Archive December 2015 XVI, No. 12

Troubled Times for Endoscope Reprocessing

Your cleaning and disinfection practices have never been under greater scrutiny.

Daniel Cook, Executive Editor

duodenoscope reprocessing DAMAGE CONTROL Controversies continue to swirl around duodenoscope reprocessing.

This is a tough time to run an endoscopy service. You have duodenoscopes essentially considered unsafe by the FDA being reprocessed in recalled automatic endoscope reprocessors. What the heck is going on? And what can you do about it? While experts continue to debate how to properly reprocess duodenoscopes that have been linked to deadly superbug outbreaks across the country, the bad news regarding endoscope reprocessing continues to pour in:

  • The FDA has warned the 3 main duodenoscope manufacturers that they didn't report infections linked to the use of their scopes, or failed to ensure their scopes could be properly cleaned.
  • Last month the FDA recalled an estimated 2,800 automatic endoscope reprocessors made by Ivyland, Pa.-based Custom Ultrasonics.
  • To top it off, the ECRI Institute, an independent healthcare research firm in suburban Philadelphia, has tabbed dirty endoscopes as the top technology hazard for 2016.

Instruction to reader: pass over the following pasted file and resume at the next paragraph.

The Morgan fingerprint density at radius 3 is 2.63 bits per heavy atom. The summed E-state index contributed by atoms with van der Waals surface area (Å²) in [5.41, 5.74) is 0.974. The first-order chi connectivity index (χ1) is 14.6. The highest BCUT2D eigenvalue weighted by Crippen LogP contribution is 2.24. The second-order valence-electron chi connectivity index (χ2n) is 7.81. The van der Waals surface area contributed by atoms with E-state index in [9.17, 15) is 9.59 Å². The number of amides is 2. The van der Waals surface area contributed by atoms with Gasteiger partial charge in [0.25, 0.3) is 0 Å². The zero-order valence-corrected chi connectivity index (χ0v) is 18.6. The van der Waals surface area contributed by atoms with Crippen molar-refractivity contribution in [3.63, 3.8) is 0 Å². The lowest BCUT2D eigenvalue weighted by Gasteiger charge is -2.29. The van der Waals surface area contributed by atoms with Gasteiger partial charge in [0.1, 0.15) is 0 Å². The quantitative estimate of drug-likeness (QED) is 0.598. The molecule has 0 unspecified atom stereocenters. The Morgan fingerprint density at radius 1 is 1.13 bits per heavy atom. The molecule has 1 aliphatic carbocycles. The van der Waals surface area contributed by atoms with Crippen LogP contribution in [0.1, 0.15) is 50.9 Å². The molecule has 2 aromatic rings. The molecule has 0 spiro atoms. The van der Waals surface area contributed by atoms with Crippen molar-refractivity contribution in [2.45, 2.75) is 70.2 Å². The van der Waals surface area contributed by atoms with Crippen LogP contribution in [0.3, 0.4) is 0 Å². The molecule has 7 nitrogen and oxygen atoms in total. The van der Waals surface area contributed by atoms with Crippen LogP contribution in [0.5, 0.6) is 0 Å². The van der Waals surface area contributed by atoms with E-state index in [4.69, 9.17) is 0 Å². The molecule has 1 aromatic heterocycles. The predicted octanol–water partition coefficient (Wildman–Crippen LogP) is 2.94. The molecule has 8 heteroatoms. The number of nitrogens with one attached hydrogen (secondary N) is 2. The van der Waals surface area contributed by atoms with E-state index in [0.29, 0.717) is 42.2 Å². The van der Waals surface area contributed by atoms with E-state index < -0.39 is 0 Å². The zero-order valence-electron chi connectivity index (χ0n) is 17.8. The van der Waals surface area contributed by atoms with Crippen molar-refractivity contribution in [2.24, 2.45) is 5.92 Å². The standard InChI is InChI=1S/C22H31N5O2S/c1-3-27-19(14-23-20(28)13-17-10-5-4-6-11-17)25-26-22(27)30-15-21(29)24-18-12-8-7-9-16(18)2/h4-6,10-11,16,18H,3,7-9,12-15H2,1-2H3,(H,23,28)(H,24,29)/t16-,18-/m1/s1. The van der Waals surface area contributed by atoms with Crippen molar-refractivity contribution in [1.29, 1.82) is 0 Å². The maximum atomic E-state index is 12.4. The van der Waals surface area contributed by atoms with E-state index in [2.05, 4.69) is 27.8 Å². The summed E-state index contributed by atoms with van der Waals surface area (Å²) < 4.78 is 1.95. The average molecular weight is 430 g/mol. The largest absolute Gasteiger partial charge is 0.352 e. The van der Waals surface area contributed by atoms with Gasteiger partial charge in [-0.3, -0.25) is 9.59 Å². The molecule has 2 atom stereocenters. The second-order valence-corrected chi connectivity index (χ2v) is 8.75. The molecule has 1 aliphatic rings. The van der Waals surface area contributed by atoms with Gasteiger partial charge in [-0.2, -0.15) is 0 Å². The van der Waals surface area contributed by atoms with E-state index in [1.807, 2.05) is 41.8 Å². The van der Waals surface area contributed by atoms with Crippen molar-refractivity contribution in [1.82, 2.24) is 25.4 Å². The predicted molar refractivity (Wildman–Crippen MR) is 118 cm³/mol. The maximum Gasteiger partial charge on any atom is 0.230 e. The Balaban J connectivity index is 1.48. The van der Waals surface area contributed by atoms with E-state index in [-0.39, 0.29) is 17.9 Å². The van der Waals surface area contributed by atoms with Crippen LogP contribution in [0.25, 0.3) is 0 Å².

Duodenoscope doubts
Patients who have undergone endoscopic retrograde cholangiopancreatography (ERCP) have become infected with carbapenem-resistant Enterobacteriaceae (CRE) that remained in improperly cleaned duodenoscopes. Highly publicized outbreaks have occurred at the UCLA Medical Center in Los Angeles, the University of Pittsburgh Medical Center, Advocate Lutheran General Hospital in Park Ridge, Ill., and Virginia Mason Medical Center in Seattle, Wash. Last month, the widow of a 55-year-old man who was allegedly exposed to CRE during an ERCP performed at Carolinas Medical Center in Charlotte, N.C., filed a wrongful death lawsuit against duodenoscope manufacturer Olympus and Custom Ultrasonics.

In August, the FDA sent warning letters to Olympus, Fujifilm and Pentax, informing the manufacturers that their duodenoscopes are misbranded. Then, in October, the FDA gave the companies a month to submit written plans for assessing how their scopes are being reprocessed and what steps can be taken to improve the process.

Another bombshell hit last month when the FDA ordered the immediate recall of nearly 3,000 AERs manufactured by Custom Ultrasonics. According to the recall, Custom Ultrasonics must validate the ability of its AERs to effectively clean and disinfect specific duodenoscopes. The company says in a statement that it is complying with the request, that its washer/disinfecter has not been linked to any transmissions of infection from endoscope to patient and that it stands behind the safety of its machines. A company spokesman declined to comment further.

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